More on the DSS coming to L.A.

JEWISH BUSINESS NEWS: Dead Sea Scrolls: The Exhibition to Hit Los Angeles in March. Excerpt:
Opening March 10, 2015 at the California Science Center, the exhibition explores the science and significance of the Dead Sea Scrolls, manuscripts composed, copied and hidden in caves 2000 years ago. Over half of the scrolls on display have never before been seen in the US, and some have never been exhibited since their discovery. The Los Angeles presentation is made possible with generous support from presenting sponsors The Rosalinde and Arthur Gilbert Foundation, Jewish Life Television and the Consulate General of Israel in Los Angeles.

Of special interest will be sections from ten of the Dead Sea Scrolls, including parts of the oldest discovered copies of the Hebrew Bible, also known as the Old Testament. The fragmentary scrolls in the exhibition contain passages from Genesis, Isaiah, Psalms, and even, an ancient marriage contract dated to the 1st century CE. Visitors will experience the Dead Sea Scrolls within the rich historical and cultural context of ancient Israel. Through multimedia exhibits, guests will explore the science and technology used to date, assemble and preserve these ancient manuscripts for future generations.
And a perspective from my home town San Diego: SDSU-Curated Dead Sea Scrolls Exhibit Coming to L.A. (Debbie L. Skylar, Times of San Diego).

Background here with many links. The exhibition has traveled through many cities already.

Banned Aramaic

ARAMAIC WATCH: Lecturer bans use of Jewish phrase. Exam proctors instructed not to write ‘Besiyata Dishmaya’ on board, igniting anger among students (Times of Israel).
A lecturer at Israel’s largest public college stirred controversy Wednesday after instructing proctors not to write a common religious phrase on a class board during an exam.

The instructions were made public after a student photographed and uploaded to the Internet an envelope apparently containing exams for a politics course at Sapir College near Sderot, on which “Please do not write BS”D on the board” was handwritten.

BS”D, an acronym for the Aramaic phrase meaning “with the help of heaven,” is traditionally written by practicing Jews at the top of every written document.

According to students present in the class, though, it appears the orders were not followed.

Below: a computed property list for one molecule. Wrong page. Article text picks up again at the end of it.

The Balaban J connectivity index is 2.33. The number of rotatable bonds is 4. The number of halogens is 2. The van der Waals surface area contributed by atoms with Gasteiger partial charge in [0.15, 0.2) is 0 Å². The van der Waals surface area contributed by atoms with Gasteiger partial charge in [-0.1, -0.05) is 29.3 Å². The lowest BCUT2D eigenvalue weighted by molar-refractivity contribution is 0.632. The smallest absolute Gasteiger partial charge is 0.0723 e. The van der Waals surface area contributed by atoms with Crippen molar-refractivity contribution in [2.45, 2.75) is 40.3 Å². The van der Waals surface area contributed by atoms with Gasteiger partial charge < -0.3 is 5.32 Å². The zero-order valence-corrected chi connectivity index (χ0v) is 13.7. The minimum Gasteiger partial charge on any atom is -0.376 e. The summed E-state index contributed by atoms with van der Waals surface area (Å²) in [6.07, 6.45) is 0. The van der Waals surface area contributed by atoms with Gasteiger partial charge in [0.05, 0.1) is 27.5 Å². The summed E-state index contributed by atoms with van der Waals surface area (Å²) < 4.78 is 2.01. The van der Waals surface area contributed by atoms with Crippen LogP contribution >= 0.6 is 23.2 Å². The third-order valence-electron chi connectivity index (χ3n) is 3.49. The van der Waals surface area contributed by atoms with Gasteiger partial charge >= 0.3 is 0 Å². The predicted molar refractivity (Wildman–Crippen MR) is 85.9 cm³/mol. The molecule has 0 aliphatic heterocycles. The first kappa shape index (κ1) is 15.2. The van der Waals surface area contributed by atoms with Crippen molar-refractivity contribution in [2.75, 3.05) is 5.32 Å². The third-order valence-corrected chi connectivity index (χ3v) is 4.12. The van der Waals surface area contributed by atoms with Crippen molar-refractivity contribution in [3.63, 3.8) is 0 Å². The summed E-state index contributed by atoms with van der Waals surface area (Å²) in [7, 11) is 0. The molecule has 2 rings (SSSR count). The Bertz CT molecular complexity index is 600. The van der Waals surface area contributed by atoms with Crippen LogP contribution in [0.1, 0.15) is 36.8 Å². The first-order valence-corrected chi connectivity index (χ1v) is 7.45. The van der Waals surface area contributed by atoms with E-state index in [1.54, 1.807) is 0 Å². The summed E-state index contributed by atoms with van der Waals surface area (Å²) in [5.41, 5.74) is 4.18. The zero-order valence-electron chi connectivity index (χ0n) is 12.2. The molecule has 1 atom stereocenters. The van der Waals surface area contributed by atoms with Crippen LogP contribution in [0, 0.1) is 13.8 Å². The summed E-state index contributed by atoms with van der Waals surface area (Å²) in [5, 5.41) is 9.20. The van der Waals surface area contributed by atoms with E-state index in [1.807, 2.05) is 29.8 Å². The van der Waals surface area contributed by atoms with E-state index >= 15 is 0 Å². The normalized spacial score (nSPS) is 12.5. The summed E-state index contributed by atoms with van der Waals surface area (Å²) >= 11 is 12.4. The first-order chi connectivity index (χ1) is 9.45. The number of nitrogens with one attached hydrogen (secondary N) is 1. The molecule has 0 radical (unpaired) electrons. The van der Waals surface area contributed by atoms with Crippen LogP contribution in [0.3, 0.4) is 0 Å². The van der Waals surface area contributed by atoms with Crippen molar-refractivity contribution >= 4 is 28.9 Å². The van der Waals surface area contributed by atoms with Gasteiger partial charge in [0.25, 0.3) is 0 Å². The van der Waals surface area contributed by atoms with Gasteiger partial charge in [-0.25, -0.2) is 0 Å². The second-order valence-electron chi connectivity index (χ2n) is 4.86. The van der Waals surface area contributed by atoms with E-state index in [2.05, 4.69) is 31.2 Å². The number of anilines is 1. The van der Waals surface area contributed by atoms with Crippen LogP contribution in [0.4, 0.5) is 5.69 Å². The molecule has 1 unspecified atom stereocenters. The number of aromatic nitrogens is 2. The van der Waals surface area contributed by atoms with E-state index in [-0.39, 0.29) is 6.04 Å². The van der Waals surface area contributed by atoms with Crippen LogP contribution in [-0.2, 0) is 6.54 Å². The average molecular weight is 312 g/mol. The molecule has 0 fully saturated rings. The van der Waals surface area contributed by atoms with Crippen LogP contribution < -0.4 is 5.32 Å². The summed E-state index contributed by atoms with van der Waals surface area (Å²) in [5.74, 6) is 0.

Monday, February 16, 2015

DSS anniversary

SIXTY YEARS AGO: This Day in Jewish History / Four Dead Sea Scrolls come home to Israel. PM Sharett announces that an Apocalyptic Noah text and the oldest version of Isaiah among the Dead Sea scrolls bought from Syrian Church (David B. Green, Haaretz).
On February 13, 1955, Israel’s prime minister, Moshe Sharett, held a press conference to announce that the country had acquired four more of the fabled Dead Sea Scrolls, an acquisition of sterling importance to scholars of ancient Judaism and early Christianity and a real coup for the fledgling state’s national pride.

The four scrolls were the the Great Isaiah Scroll, the Community Rule, the Pesher to Habakkuk, and the Genesis Apocryphon.

UPDATE: I have corrected the opening of this post. My how time flies.

Tomb of Ezra being destroyed?

BAD NEWS: Iraqi Terrorists Destroy Synagogue, Take Over Ezra's Tomb. Systemic destruction of Jewish holy sites in Iraq continues; embargo imposed on local media. (Tova Dvorin, Arutz Sheva). The report comes from media in Arabic. More links are found in this Israel Today article.

There is speculation that ISIS is involved, based on their past actions, but this is not confirmed.

As with the various other tombs of prophets in Iraq, the Tomb of Ezra is the traditional tomb of the biblical figure (who is a scribe in Ezra-Nehemiah, but becomes a prophet in works like 4 Ezra); the actual location of Ezra's burial site is unknown. Nevertheless, any harm done to it is tragic damage to a Jewish cultural icon in Iraq. More on the traditional Tomb of Ezra is here.

Sunday, February 15, 2015

Hugoye 18.1

HUGOYE: JOURNAL OF SYRIAC STUDIES has published a new issue: Volume 18.1 (Winter 2015). Follow the link for the TOC and for links to the articles, etc., all online for free. This issue is in memoriam Luise Abramowski.